In a business where collaboration is an over-use, the above model would instead look something like this... Let's all get together to discuss our products. I want everyone's ideas and input as to how we can improve our business outcomes. The floor is open for comment and you can submit your ideas in a number of formats (email, meet with your direct report, give me a buzz to discuss...). Whilst there is sound upsides to be had in seeking input from all employee's in an open-format, without steering the input into a purpose, it can turn into chaos or worse still, apathy.

 

Often, in this rather exaggerated, and yet often found, model of collaboration, there is lots of talk but very little ownership or action. Frustration levels in employee's rise, as they put ideas forward and see no response in action. The forward cost to this model is employees disengage and start to NOT collaborate - there's no evidence that it is a worthwhile experience. Worse still, levels of respect for the leadership drop.

 

There is a crucial part to collaboration in order for it to thrive in your organisation. The qualification of 'cost' of outcomes. Have you noticed how people tend to hoard or cling-on to their own ideas or 'way' of doing things, even in the presence of evidence that there is a 'better' way?

 

Change management is a fundamental key to effective collaborative outcomes.

 

Your people need to be trained, yes trained, to widen their paradigms of how they think about their methodologies, so they become comfortable with discomfort. They need to be in the habit of embracing change and seeking constant improvement. People say they are ok with this - but believe me, many are not when push comes to shove.

 

Imagine this, you have honed your skills in baking bread. Over time, you have found that using a specific way of kneading your dough for a good 10 minutes will create a high-rise loaf that you and your family love to eat. In comes the Mother-in-Law. She shows you how her way of kneading, that has been used through family generations, will produce a much better loaf. Before you take on a new way, your mind wants to be supported from the now to the new. The internal mind-talk ranges from person to person...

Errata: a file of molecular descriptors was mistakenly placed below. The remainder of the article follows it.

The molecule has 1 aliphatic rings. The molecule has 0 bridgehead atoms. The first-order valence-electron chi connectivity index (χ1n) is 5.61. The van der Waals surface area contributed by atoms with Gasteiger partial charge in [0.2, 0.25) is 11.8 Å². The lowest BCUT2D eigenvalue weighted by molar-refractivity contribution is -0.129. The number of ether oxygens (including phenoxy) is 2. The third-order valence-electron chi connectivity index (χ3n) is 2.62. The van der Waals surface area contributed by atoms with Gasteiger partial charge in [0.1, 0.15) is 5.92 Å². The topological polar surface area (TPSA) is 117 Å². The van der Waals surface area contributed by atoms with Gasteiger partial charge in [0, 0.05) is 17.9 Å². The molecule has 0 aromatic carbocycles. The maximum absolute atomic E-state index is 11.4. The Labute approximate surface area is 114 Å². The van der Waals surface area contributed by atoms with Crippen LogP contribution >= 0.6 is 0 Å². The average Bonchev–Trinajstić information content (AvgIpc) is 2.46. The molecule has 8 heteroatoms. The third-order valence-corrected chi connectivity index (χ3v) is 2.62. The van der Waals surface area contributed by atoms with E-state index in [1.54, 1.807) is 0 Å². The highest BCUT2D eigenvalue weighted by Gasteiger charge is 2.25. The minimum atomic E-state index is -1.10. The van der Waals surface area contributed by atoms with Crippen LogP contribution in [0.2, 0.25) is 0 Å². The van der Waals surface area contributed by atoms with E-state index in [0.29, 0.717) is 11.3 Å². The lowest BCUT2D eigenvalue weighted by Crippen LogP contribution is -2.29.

Julie thinks "I love that my mother-in-law is showing care by handing down family recipes to me."

 

Amie thinks "how rude, to come in and presume her loaf is better than mine."

 

Josie thinks "I'll watch her and say the right things to be respectful but then keep with what I prefer."

 

Peter thinks "If I wanted a better way I would have asked, I'm shutting this down and putting her in her place."

 

We could go on, and on. This is the part that gets in the way of effective collaboration. Highly effective Leaders have learnt how to BE this model and TRAIN this model. It must be in the BEING first, if the organisation is to model congruently.

 

The collaboration group will therefore add the question "who would be affected by this change?" to every session. Ideally, you would then ensure this group is added to the collaborative process. Give them a voice. Give them evidence that they have been heard.

 

Collaboration is a new word for an old Leadership practice, for highly effective Leaders.

 

It's about People. How a Leader makes their people feel matters more than almost anything else. 

 

Collaboration at its best is inclusive, without boundaries of what can be put forward, encouraging of 'outside the box' thinking, looped back to a purposeful outcome and constant. 

 

Leaders, I encourage you to seek training so you master the art of collaborative Leadership. Your employees will thank you and your profit line will reflect it.